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Online Identity Theft: Security Experts Provide Tips On Protecting Yourself & Your Information

NEW YORK (CBSNewYork) -- Identity theft has been the fastest-growing crime in America for more than a decade.

Why is it still happening to so many people?

It could be our own fault.

It doesn't take much – just your Social Security number and your birthday – before thieves can buy a car or a home under your name. And forget dumpster diving. Identity theft criminals don't have to leave their couch to get what they need.

TV 10-55's John Elliott asked Aaron Titus from, the security software firm, to pinpoint the big trouble spots for identity theft.

He said social media sites are a big bulls-eye for hackers.

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"If it's on Facebook, it is public," he said. "I don't care what you're privacy settings say."

Another tip? Create different passwords for different online accounts.

"Password reuse is a huge problem," Titus said. "And let's face it, we all do it - because we're humans and we can't remember 50,000 passwords."

Most importantly, watch your Internet connection.

Hackers who sneak on to public Wi-Fi networks have a term for gathering your information. It's called "sniffing your packets" – sounds funny, but it means they can see everything you're doing across that Internet connection.

"Remember that everything that you do one of those public wireless networks without a password, it's as though you're doing it in public," Titus said.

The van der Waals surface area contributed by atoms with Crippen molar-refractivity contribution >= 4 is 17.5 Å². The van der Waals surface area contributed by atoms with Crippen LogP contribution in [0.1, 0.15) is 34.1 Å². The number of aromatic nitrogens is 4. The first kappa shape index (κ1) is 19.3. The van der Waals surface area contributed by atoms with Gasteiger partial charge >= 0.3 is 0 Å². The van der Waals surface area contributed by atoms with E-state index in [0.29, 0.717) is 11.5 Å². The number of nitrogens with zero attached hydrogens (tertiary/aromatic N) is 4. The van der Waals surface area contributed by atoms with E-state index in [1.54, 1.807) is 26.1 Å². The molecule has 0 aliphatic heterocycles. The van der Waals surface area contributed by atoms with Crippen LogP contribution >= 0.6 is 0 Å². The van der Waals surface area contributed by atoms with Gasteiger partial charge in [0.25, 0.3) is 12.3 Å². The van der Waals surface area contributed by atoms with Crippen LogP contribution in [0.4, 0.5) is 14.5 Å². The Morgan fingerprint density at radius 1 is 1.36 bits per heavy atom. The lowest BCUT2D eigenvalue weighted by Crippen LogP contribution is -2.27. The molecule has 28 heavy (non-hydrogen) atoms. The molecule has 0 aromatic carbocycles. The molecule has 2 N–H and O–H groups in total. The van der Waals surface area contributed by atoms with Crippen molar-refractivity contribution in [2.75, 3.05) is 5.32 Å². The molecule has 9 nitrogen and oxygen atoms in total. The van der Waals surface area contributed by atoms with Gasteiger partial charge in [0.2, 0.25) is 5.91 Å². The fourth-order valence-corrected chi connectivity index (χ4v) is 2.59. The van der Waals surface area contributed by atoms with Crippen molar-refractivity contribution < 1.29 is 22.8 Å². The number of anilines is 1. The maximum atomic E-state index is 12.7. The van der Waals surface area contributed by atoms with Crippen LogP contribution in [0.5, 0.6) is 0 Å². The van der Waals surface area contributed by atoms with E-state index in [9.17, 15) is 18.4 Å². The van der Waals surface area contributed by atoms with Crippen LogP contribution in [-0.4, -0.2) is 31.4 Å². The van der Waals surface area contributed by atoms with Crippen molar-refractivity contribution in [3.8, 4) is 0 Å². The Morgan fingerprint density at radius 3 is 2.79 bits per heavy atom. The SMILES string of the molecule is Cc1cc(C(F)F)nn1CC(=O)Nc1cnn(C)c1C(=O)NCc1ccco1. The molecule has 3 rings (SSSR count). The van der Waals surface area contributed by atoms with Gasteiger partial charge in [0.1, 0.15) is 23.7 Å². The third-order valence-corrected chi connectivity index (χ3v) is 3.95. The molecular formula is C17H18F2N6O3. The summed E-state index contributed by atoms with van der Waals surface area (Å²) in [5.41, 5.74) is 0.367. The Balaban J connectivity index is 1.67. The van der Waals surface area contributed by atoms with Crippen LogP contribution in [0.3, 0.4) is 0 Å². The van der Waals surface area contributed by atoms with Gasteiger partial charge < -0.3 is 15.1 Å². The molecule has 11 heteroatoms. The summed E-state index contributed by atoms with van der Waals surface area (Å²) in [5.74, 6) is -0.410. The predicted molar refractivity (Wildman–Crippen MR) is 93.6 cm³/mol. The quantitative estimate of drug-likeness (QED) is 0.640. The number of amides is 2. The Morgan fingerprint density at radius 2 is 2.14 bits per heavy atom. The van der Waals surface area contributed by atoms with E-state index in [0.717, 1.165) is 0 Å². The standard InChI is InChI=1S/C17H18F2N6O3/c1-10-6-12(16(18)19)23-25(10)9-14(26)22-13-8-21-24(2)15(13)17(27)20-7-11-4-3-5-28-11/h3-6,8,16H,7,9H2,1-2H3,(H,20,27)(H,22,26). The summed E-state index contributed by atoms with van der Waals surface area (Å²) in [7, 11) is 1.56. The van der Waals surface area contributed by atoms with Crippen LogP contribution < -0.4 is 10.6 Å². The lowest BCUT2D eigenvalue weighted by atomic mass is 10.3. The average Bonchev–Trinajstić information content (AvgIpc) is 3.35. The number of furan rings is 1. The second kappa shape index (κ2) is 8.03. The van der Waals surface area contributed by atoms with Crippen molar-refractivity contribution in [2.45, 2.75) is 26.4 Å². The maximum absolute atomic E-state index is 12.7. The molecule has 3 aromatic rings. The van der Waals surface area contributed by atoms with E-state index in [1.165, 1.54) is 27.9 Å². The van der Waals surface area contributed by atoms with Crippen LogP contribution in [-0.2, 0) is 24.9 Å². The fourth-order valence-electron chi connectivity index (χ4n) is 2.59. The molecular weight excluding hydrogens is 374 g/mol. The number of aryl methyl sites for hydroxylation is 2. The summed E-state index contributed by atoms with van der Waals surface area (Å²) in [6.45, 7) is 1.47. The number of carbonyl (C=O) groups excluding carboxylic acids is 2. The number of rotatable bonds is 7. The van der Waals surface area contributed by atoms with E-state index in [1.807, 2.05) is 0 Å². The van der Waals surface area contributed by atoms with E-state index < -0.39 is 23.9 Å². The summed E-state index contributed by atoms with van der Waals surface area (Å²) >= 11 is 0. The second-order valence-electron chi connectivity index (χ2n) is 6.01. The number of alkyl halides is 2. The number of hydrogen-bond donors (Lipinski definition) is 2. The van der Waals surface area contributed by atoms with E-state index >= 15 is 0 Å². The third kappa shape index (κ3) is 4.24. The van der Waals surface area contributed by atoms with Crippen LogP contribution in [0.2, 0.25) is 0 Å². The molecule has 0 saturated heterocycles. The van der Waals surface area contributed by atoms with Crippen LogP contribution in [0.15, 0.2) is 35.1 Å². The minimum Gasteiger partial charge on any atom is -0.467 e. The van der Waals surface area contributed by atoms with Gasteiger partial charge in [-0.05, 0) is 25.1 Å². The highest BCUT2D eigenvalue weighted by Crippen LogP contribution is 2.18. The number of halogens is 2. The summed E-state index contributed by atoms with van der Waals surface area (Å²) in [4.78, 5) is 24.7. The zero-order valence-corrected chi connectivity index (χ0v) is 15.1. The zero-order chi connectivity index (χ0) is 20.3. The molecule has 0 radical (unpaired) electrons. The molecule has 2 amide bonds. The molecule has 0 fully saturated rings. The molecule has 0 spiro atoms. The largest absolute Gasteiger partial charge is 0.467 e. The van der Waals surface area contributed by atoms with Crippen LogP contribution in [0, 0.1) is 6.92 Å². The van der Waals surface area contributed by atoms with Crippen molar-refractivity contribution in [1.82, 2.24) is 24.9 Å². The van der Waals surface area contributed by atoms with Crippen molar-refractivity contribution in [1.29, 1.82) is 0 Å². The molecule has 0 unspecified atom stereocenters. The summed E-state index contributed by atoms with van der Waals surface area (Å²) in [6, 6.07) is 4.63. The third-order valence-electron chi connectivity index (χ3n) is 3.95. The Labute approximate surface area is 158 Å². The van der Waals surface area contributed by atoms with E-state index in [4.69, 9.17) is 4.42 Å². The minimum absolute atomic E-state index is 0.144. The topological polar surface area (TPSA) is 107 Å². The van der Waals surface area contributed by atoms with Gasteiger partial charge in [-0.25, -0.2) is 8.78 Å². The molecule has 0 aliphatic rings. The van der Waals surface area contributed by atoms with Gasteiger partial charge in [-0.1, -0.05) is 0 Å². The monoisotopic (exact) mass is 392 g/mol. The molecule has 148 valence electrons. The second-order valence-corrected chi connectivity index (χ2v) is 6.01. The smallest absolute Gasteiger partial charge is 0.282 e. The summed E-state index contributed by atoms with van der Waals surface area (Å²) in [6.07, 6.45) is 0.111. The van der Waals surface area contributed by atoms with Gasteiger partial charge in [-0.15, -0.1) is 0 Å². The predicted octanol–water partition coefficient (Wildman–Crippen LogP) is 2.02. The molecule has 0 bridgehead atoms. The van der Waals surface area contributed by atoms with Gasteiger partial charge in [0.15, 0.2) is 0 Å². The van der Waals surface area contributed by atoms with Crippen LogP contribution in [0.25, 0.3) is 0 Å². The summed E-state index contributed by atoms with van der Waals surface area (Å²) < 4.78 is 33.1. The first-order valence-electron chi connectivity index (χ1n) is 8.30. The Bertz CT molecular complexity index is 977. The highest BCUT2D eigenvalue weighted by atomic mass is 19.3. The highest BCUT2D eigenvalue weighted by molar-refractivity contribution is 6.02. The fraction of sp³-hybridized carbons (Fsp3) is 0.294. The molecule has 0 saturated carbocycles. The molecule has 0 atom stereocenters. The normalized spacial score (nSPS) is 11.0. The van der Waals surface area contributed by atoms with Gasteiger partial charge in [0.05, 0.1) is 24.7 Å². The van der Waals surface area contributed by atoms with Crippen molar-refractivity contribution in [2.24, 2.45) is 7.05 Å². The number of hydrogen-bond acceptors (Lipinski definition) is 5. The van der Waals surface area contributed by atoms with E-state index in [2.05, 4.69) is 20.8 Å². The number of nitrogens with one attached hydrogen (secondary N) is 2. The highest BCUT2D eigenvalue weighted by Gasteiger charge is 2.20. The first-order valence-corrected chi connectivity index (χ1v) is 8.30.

It may be fun to sit at a Starbucks or on your couch at home and shop online with your Smartphone or iPad, but that free WI-Fi could come at a steep price.

"Make sure you're not surfing anything that is extremely sensitive, but also, make sure that wherever you go, it's encrypted. the way to do that is to look for the little 'https' in the address bar," Titus said. "

Be careful when you dump your outdated laptop. Selling it on eBay or donating it to charity sounds nice, but hand-me-down computers and hard drives are goldmines for identity thieves.

"It's as simple as plugging it in, and now I can see everything on that hard drive," Titus said. "And when you press 'delete,' it isn't actually deleted. You just tell the computer to forget where to put it, but it's all still there and can be recovered."

You should also use some sort of encryption software. Identity finder's software can either encrypt or permanently delete your family's personal info from your computers at home.

What are the first steps you need to take once hackers have gotten your information? John Lucich, President of the High Tech Crime Network, visited The Couch to make sure we know what to do to protect ourselves. For his tips, check out the video below.

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